Krucoff nails it here:
My problem, and question, has to deal with with the individual breakout of specific blogs and determining their rank by unique visitors and visits. Publicly available stats highly contradict these rankings and I’m curious as to how you would explain a blog like Gawker.com, among others, (is it a coincidence they co-sponsored this report?) would rank so much higher than Engadget when Engadget’s traffic dwarfs Gawker.com’s in reality?
How reliable is this panel data when projected on blogs with considerably less traffic than, say, the top 100 sites on the Internet overall?
Anyone out there have background on Comscore and how they make money/operate? I called and told them I wanted to pay to be in the report and have Weblogs, Inc. consolidated in the rankings. They said they will have someone get back to me. If you have to pay to be represented correctly in a research report that seems a little wrong to me. I’d at least like to know what Nick paid for this and how much it would cost me to make the report accurate!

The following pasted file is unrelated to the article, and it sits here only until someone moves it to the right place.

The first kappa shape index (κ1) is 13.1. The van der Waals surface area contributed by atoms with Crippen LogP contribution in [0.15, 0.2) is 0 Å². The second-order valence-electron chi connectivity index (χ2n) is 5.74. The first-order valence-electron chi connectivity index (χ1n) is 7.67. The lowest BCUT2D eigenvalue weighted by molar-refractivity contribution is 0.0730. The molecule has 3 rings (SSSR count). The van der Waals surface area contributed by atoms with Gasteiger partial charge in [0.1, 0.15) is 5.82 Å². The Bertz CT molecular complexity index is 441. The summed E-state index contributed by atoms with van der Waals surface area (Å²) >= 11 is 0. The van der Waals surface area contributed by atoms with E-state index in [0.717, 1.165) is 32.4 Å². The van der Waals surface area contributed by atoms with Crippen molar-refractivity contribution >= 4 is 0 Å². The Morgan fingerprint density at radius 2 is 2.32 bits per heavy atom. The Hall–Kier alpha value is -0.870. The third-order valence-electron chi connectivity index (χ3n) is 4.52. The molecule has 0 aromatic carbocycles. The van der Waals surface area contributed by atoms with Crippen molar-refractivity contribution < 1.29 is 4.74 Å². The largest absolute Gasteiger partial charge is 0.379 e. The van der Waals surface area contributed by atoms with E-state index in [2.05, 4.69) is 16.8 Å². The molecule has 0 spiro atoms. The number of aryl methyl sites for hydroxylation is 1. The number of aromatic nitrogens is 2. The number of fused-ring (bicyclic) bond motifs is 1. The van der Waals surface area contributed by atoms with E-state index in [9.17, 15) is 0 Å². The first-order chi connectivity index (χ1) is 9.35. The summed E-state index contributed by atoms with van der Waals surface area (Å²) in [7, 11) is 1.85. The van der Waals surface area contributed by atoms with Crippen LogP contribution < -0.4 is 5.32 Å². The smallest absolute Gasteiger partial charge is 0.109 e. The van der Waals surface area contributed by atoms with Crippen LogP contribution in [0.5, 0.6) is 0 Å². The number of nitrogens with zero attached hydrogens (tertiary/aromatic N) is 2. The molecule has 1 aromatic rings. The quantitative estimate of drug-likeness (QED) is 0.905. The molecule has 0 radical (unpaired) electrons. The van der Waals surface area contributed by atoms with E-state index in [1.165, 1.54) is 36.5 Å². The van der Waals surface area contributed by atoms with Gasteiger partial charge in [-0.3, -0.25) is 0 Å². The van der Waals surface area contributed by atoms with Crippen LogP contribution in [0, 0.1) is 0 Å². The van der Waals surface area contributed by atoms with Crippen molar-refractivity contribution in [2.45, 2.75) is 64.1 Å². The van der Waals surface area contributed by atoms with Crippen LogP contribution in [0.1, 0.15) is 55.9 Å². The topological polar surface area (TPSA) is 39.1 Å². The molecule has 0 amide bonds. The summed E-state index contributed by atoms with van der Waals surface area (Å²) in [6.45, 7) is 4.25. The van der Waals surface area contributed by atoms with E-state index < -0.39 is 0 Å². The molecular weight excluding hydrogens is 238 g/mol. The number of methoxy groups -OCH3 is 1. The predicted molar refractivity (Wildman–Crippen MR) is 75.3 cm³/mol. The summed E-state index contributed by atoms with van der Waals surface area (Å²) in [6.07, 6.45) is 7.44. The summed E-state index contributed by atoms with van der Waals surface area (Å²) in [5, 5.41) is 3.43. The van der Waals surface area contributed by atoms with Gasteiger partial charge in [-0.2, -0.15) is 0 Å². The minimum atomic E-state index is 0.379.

I know Rick Bruner, and I know he’s friends with Nick Denton, so I would think at the very least the report would have a disclosure that Nick’s friend was paid to work on this report. Additionally I told Rick that this data was way off months ago and that I would provide our log files to comscore and he never got back to me. So, Comscore knew this data was wrong and published it anyway.
Update: Rick talks about the stats here:
I’m also talking to Rick about it right now.
Update2: OK, I talked to Rick about the results. This could have been done better and he is getting me on the phone with Comscore today. My hope is that we can get all the data from Comscorewithout payingand make that available to everyonenot just the person who paid for the survey (and their friend who wrote it)! I’m pysched the report is being done, but Weblogs, Inc. was blocked from being involved in this report because of Gawker’s sponsorship and that makes the entire report suspect. I’d like to be involved in the report, and maybe Corante and Blogger/Google would be too. If this needs to be paid for that’s fine let’s hire someone who is not good friends with one of the two sponsors, let’s split the cost across 10 companies, and let’s make the data public.
In other words: let’s make it a fair survey.